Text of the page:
clint at ubuntu.com
Tue Jun 7 16:55:24 UTC 2011
Excerpts from Tom Haddon's message of Tue Jun 07 02:00:26 -0700 2011:
> On Thu, 2011-06-02 at 10:15 -0700, Clint Byrum wrote:
> > Tom, clearly you've got our attention. Thanks so much for all the
> > feedback. Comments in-line.
> > Excerpts from Tom Haddon's message of Thu Jun 02 05:02:11 -0700 2011:
> > > Dear Ensemble Team,
> > >
> > > == Things we like about Puppet ==
> > >
> > > - Declarative state. This makes it easier to manage services over the
> > > longer term, because you can be assured that systems are configured the
> > > way you've told them to be configured.
> > I'm interested in people taking a shot at writing a formula with Puppet
> > for this very reason. It may simplify some services in that one won't
> > need to keep track of what has been done, since Puppet is already good
> > at that.
> Do you mean writing a formula with Puppet, or writing a Puppet formula?
> I may be misunderstanding the terminology here, but the former sounds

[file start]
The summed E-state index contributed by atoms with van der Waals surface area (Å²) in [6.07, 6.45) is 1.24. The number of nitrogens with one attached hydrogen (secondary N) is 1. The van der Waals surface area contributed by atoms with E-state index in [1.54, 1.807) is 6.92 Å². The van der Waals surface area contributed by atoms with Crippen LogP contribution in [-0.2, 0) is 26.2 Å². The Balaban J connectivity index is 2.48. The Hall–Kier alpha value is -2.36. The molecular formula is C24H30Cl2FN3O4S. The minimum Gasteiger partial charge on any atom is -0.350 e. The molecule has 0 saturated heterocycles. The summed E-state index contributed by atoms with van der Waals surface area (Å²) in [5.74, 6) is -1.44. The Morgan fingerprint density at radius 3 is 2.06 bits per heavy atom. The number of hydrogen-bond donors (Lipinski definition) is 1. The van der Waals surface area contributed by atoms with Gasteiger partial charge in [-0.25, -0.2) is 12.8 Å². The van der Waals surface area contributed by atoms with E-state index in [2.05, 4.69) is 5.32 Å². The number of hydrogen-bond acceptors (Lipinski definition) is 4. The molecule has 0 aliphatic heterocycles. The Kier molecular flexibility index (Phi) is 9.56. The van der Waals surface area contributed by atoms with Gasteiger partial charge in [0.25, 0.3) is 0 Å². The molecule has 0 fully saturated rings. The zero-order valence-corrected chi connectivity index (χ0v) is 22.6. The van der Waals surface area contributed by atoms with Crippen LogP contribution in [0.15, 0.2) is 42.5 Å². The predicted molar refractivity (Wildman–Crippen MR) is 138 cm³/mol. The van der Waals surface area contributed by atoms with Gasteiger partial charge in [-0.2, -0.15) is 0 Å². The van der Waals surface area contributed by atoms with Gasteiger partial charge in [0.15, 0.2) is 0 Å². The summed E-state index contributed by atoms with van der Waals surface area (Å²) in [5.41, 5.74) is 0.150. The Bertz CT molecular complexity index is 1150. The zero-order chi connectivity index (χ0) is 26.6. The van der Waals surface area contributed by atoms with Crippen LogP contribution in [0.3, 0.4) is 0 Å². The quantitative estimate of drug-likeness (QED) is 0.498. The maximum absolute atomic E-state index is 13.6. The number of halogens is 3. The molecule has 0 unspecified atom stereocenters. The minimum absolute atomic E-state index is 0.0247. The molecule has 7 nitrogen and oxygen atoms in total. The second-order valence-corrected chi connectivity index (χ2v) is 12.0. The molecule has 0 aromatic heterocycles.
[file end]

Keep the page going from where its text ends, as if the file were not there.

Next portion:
> like using Puppet to write formulas rather than writing a formula that
> deploys Puppet.
I do mean writing a formula that uses Puppet to enact the configuration
supplied by ensemble.
The way I see it happening is the install hook installs Puppet and the
set of modules that the service needs. The relation hooks then simply
tweak the facts and resources available to the Puppet modules. So when
you relate a database, and ensemble now has user/pass/host/etc. You just
put this in a resource file, and enable the things that need it. Then
run Puppet. Ensemble essentially becomes an event driven exported configs
replacement for Puppet, and orchestration replacement for mcollective.
This isn't really a great idea for a simple service setup, but for complex
services that need to run on one machine but have multiple moving parts
that people have already figured out how to configure using Puppet,
this seems like a great way to leverage Puppet's strengths and still be
able to interact with other non-Puppetized services.
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